Committee Says ‘No’ to School Choice Here

By Kate Anslinger

There was no shortage of willing speakers at Monday evening’s School Committee meeting, as parents came out to express their opinions about the school choice program.

Every year around this time, the School Committee is tasked with voting for or against the program, and if the topic gets ignored then the district automatically adopts the program.

The parents of Winthrop students didn’t take any chances. They showed up and expressed their reasons for voting ‘no’ on school choice. The most common concern among committee members and parents was the potential growth in class sizes due to the additional students who would come to Winthrop from other districts.

The program also offers local students and their families alternatives to non-Winthrop publicly provided schools that aren’t normally afforded, due to proximity of the family’s residence.

“I chose to raise my children in Winthrop because I wanted to create that small town feel for them,” said resident John Munson, who hails from a small town in Maine. “What does it do to our tight-knit-safe-haven of a Town if 40 potential school choice students come into our district? It’s not our job to make everyone happy. We have to take care of the people who are here and who have paid their taxes all along.”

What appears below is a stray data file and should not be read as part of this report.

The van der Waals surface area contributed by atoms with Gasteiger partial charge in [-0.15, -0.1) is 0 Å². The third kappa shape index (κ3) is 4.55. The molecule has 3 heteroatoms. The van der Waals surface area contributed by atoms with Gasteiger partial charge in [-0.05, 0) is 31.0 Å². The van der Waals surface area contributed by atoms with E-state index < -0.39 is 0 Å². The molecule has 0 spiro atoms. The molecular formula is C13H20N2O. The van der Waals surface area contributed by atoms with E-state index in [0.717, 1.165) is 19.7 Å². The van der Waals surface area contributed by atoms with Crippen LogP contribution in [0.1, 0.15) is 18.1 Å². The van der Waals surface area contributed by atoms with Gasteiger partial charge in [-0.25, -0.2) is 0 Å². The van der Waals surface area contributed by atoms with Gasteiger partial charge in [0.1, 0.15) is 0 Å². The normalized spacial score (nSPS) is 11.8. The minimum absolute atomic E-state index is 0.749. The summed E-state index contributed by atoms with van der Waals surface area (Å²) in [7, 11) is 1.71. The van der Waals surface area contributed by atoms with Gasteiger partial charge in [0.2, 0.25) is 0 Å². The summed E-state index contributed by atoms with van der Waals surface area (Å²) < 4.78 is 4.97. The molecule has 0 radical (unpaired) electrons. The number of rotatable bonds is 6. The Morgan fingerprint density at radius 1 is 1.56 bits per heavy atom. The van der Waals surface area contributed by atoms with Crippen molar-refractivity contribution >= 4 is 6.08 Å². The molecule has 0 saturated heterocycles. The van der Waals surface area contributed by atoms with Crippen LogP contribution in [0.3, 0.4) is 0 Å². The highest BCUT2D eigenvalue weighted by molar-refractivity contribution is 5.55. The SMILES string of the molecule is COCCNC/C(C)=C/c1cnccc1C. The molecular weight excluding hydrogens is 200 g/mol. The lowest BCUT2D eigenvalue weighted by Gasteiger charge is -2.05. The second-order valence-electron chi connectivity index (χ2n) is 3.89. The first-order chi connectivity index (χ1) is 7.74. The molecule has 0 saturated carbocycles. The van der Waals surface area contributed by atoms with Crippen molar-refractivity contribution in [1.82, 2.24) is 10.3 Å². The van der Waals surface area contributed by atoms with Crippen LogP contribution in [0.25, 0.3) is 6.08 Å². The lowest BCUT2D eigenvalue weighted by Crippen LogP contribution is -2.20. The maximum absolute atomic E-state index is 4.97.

Currently, none of the surrounding communities have adopted the school choice program. In order to send your child to a school choice school your home school district also has to adopt the program.

“Our children will lose out on opportunities if we adopt school choice,” said Caroline Cash Gagnon, who spoke on behalf of several residents. “You should have to be a Winthrop resident to attend Winthrop Public Schools.”

Gagnon also brought up the fact that there is a fear of recruiting athletes from other municipalities to play in the Winthrop district, which would lessen opportunities for the student athletes who live here currently.

Student growth is on the rise by 5.8 percent, which already has an impact on growing class sizes and the influx of 40 school choice students would add to the stress of teachers being able to accommodate all students.

Substitute teacher and resident Bill Forsyth witnessed the impact that classroom size has on students and teachers firsthand. While substituting in a classroom a couple of weeks ago during the Patriots parade, eight students were absent. He overheard a teacher say,  “I can get around to all of you today.”

While the majority protested school choice, there were some who shared how the program had personally affected them.

“This is a program that has directly made an impact on me and several friends. When a friend of mine was bullied at another school, he was able to use school choice to get away from the daily threats. This isn’t my agenda to push it forward. I can’t vote against something that I know has made a profound impact on myself and so many others,” said School Committee member Valentino Capobianco, who came to Winthrop as a school choice student for the 2003-2004 school year, before his family purchased a home in the town.

Ultimately, the committee voted in favor of no school choice for the 2017-2018 school year.

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